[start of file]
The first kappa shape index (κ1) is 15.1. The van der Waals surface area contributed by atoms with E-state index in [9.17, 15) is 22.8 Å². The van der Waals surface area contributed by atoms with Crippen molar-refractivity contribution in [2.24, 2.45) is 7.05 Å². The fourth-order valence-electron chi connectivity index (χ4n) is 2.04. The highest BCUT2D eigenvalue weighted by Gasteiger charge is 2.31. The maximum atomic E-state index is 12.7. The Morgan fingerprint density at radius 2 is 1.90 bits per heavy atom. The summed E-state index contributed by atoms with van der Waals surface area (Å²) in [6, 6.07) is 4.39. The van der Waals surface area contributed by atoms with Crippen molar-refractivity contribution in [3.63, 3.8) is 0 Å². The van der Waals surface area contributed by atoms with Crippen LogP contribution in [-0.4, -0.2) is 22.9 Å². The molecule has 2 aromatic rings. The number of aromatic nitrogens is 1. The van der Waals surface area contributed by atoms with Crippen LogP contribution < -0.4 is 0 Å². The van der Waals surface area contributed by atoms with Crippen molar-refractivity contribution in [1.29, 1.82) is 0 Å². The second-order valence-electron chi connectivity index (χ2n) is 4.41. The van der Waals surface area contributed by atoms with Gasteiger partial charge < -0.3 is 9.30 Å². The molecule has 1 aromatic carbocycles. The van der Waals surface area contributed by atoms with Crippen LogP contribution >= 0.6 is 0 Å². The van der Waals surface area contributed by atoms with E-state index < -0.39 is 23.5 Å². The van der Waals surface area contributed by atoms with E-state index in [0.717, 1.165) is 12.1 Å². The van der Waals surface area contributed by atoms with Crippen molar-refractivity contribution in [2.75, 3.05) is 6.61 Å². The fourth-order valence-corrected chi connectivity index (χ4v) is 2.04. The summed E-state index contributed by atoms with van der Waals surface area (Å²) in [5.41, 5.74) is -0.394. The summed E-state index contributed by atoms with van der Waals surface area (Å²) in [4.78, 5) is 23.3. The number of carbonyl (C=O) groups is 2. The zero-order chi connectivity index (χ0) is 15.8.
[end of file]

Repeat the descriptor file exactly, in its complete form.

The first kappa shape index (κ1) is 15.1. The van der Waals surface area contributed by atoms with E-state index in [9.17, 15) is 22.8 Å². The van der Waals surface area contributed by atoms with Crippen molar-refractivity contribution in [2.24, 2.45) is 7.05 Å². The fourth-order valence-electron chi connectivity index (χ4n) is 2.04. The highest BCUT2D eigenvalue weighted by Gasteiger charge is 2.31. The maximum atomic E-state index is 12.7. The Morgan fingerprint density at radius 2 is 1.90 bits per heavy atom. The summed E-state index contributed by atoms with van der Waals surface area (Å²) in [6, 6.07) is 4.39. The van der Waals surface area contributed by atoms with Crippen molar-refractivity contribution in [3.63, 3.8) is 0 Å². The van der Waals surface area contributed by atoms with Crippen LogP contribution in [-0.4, -0.2) is 22.9 Å². The molecule has 2 aromatic rings. The number of aromatic nitrogens is 1. The van der Waals surface area contributed by atoms with Crippen LogP contribution < -0.4 is 0 Å². The van der Waals surface area contributed by atoms with Crippen molar-refractivity contribution in [1.29, 1.82) is 0 Å². The second-order valence-electron chi connectivity index (χ2n) is 4.41. The van der Waals surface area contributed by atoms with Gasteiger partial charge < -0.3 is 9.30 Å². The molecule has 1 aromatic carbocycles. The van der Waals surface area contributed by atoms with Crippen LogP contribution >= 0.6 is 0 Å². The van der Waals surface area contributed by atoms with E-state index < -0.39 is 23.5 Å². The van der Waals surface area contributed by atoms with E-state index in [0.717, 1.165) is 12.1 Å². The van der Waals surface area contributed by atoms with Crippen molar-refractivity contribution in [2.75, 3.05) is 6.61 Å². The fourth-order valence-corrected chi connectivity index (χ4v) is 2.04. The summed E-state index contributed by atoms with van der Waals surface area (Å²) in [5.41, 5.74) is -0.394. The summed E-state index contributed by atoms with van der Waals surface area (Å²) in [4.78, 5) is 23.3. The number of carbonyl (C=O) groups is 2. The zero-order chi connectivity index (χ0) is 15.8.